Israeli President Reuven Rivlin on Monday held a working meeting at his Jerusalem residence with President of Bosnia and Herzegovina Dr. Mladen Ivanić.
Ivanić's visit marks the first official visit of a President of Bosnia and Herzegovina to Israel.
Ivanić visited Israel during his time as Foreign Minister.
Rivlin greeted Ivanić and spoke of the importance of his visit.
“This is the first visit of a President of Bosnia and Herzegovina, an important and welcome moment. We welcome you on our arrival, and appreciate he relations between our states,” Rivlin said. “Like us, you are a multicultural state.
“In Israel, Christians, Jews, and Muslims live together and it is our duty to realize that living together is possible despite the obstacles that we face from time to time.
“Knowing the obstacles and knowing the challenges, we also know the opportunities.
“We have no war with Islam, please tell your people, that in Israel there is no religious war. In our meeting we will talk about the challenges that all of the world is facing now; the threat of ISIS, extremists, fundamentalism.
“Your visit is a significant and important visit for us and we hope to deepen our existing cooperation. We are very proud of what we have achieved until now, and know that there is so much more we can achieve through our cooperation.”
Ivanić thanked Rivlin, and recalled together with him his prior visit to Israel.
“Bosnia and Herzegovina is a very unique country - twenty years ago there was a very real war, with 100,000 citizens killed, and millions displaced,” Ivanić said. “Twenty years later we are more or less a normal country – maybe not perfect – but we can live peacefully."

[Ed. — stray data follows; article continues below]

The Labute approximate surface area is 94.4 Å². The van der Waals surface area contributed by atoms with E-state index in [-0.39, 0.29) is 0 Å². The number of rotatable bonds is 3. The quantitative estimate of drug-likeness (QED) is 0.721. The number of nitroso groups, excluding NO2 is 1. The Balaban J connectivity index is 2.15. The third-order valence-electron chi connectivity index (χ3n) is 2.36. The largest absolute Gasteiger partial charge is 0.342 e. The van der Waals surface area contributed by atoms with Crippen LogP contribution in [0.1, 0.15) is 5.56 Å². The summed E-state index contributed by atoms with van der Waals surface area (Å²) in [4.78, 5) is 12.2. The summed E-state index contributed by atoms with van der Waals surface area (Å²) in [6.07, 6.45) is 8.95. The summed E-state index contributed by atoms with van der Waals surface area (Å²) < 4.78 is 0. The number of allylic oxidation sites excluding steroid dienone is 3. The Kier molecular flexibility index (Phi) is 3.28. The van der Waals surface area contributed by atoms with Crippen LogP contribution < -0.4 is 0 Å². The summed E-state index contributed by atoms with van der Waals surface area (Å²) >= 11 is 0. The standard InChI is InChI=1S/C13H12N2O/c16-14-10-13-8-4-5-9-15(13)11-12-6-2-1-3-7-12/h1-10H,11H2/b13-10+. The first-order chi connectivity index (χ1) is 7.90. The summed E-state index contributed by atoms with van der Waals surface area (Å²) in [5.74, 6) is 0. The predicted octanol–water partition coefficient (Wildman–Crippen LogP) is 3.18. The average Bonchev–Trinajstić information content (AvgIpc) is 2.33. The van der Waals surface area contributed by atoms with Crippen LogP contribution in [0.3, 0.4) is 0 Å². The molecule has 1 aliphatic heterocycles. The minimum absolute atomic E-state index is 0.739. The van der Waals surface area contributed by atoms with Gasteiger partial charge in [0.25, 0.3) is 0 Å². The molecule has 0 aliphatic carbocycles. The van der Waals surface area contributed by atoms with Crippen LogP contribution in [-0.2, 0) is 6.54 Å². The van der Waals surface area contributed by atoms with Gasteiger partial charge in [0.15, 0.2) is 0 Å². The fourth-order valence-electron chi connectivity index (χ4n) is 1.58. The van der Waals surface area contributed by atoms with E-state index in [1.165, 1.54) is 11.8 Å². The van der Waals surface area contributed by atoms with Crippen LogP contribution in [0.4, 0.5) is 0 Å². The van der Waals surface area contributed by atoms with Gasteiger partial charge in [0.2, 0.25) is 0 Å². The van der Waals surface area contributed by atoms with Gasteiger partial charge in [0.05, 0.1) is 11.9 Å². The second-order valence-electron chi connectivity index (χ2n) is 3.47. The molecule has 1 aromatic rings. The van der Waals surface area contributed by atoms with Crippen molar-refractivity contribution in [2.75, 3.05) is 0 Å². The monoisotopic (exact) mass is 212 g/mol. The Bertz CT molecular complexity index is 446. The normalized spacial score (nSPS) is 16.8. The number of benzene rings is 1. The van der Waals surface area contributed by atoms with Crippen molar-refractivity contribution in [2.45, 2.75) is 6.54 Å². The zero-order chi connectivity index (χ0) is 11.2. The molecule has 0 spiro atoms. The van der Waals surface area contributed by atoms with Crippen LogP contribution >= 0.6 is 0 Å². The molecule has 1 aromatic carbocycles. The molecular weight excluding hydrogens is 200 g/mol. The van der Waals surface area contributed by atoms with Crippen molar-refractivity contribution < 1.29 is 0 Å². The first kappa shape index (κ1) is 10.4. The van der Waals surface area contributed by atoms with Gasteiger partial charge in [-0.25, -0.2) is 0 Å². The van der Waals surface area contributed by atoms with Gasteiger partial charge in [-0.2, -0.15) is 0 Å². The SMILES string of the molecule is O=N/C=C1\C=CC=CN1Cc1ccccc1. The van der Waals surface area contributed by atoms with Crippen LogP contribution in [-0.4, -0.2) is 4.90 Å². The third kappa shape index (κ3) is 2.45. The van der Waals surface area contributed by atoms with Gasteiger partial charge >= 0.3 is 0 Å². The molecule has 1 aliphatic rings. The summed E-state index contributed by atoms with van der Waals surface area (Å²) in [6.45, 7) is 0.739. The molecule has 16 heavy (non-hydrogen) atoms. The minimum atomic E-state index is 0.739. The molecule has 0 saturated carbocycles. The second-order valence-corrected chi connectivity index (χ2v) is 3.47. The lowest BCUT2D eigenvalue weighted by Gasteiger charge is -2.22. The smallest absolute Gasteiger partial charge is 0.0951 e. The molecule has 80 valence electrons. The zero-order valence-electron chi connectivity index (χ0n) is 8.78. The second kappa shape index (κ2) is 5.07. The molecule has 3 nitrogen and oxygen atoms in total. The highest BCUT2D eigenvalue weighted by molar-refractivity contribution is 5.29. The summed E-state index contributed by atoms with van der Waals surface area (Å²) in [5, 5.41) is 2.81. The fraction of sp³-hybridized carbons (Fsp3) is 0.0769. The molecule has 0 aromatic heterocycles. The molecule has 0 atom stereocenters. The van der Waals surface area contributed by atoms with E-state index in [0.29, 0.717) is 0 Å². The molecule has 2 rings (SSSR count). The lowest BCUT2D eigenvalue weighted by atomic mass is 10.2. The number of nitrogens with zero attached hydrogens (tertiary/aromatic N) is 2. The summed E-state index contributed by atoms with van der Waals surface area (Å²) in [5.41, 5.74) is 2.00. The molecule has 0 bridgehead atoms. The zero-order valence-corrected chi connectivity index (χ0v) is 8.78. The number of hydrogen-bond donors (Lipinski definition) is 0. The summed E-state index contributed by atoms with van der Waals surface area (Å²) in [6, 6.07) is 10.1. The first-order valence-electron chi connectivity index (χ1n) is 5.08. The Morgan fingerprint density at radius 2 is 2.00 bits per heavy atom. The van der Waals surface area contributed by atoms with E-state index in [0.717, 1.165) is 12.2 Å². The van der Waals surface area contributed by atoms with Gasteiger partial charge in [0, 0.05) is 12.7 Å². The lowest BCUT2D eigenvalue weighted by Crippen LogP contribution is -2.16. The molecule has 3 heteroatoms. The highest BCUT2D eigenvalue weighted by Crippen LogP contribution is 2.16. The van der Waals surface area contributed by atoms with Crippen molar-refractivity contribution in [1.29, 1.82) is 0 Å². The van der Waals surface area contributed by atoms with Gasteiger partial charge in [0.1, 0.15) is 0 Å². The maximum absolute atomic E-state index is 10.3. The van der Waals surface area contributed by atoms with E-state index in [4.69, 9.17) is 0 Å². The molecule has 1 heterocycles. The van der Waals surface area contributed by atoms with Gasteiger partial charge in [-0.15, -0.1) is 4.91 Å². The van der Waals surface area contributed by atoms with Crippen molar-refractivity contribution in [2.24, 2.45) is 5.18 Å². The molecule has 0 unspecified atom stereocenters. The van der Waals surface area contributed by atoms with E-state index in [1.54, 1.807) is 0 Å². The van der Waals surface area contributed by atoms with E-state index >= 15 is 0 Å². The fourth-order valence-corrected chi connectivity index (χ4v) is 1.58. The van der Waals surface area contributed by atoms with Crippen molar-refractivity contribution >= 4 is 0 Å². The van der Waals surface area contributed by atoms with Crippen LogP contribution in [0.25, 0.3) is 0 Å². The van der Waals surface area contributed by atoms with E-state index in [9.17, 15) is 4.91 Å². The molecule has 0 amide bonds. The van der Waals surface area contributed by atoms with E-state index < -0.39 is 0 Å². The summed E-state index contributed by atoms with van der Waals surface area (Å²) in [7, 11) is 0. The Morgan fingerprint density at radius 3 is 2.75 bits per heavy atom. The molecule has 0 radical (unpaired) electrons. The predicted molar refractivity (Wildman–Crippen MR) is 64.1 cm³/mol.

“In comparison to other countries around the world, it is difficult to find other examples of where the international community was so successful.
“We believe that we have to share this experience with countries who are similar to us or share the same problems. We live in a multi-ethnic society and we have had to learn to live in that society which is not easy in the modern world with many kinds of extremism.”
“It would be very important for us to continue our cooperation, for a lot of reasons, especially to share your experience on how to develop our economy. We would like to learn how to have this multi-ethnic approach and because of that I want to deepen even more the relationship between Bosnia and Israel.”
The two presidents went on to speak about ways to strengthen the ties between the two countries, as well as developments in the region, including the danger posed by Iran.
At the end of the meeting, President Ivanić presented President Rivlin with a copy of the “Sarajevo Haggadah”, an illuminated manuscript and one of the oldest copies of the text used by Jewish people on Seder night, dating from the mid 14th century in Barcelona. It was sold to the National Museum in Sarajevo, Bosnis in 1894.
The original copy survived unscathed through the Holocaust and the civil war in the country.